Picks and Pans Review: The Coup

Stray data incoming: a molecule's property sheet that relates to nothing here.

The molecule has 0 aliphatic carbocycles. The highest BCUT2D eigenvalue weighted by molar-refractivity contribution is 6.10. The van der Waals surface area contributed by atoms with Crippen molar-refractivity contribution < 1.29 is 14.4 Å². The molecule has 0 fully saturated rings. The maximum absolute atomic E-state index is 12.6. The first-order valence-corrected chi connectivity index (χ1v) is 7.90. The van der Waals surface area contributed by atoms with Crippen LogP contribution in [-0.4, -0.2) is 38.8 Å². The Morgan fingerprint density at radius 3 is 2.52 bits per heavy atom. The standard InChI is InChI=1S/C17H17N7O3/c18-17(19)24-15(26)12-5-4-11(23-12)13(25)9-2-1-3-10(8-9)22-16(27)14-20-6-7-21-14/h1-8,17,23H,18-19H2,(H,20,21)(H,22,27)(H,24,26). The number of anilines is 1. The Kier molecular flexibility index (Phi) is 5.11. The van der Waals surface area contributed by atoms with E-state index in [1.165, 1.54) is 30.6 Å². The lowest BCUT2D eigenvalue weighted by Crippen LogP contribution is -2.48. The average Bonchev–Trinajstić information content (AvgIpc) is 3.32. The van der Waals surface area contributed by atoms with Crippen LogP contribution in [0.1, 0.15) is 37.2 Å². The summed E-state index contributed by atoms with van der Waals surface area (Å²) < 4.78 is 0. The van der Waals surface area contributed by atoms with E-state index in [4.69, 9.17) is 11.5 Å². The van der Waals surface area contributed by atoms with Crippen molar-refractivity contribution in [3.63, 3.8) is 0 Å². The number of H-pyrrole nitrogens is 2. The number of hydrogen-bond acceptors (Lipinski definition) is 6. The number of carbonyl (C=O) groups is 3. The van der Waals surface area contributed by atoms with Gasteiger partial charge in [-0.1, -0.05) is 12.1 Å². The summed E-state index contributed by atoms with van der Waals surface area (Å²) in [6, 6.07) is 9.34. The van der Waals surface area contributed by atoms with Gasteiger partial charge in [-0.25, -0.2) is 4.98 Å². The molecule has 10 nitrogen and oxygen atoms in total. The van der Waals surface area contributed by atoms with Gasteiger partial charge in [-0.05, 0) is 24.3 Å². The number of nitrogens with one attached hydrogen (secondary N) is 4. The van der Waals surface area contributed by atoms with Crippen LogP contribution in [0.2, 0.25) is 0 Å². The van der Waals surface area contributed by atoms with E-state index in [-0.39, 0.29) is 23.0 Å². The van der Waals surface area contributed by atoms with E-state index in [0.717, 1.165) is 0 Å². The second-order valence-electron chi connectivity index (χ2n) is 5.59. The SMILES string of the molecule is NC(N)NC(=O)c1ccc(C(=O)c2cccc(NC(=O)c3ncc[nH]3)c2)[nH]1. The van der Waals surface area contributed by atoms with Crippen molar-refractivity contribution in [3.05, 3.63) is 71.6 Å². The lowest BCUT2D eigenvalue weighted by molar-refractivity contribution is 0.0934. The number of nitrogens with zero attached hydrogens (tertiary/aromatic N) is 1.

Having settled his personal life (by getting a divorce and taking a second wife), Updike seems to have escaped the fixation of his recent novels—battles of the sexes that everyone loses. He has turned to a strange, satirical treatment of a black African dictator. Updike's style is still intoxicating. (A character bites a twig and "Some substratum in the phloem or xylem savored smartly of those little glossy red American candies prevalent in wintertime, that relenting time of winter when the icicles crash from the eaves and the black streets shine with the melting of drifts.") The targets are diffuse, though: flashbacks to the dictator's American education and dopey incursions by U.S. diplomats fill the book. The satire is thudding—a rival leader is beheaded with a scimitar from "the People's Museum of Imperialist Atrocities"—and Updike's knowledge of Africa is limited. Citing a real-life coup in Togo, he misidentifies the participants. Worse is his misuse of the pitiable dictator. This novel, if by an African, could have been pointed. Coming from a white New Englander, it seems mean-spirited and patronizing. (Knopf, $8.95)
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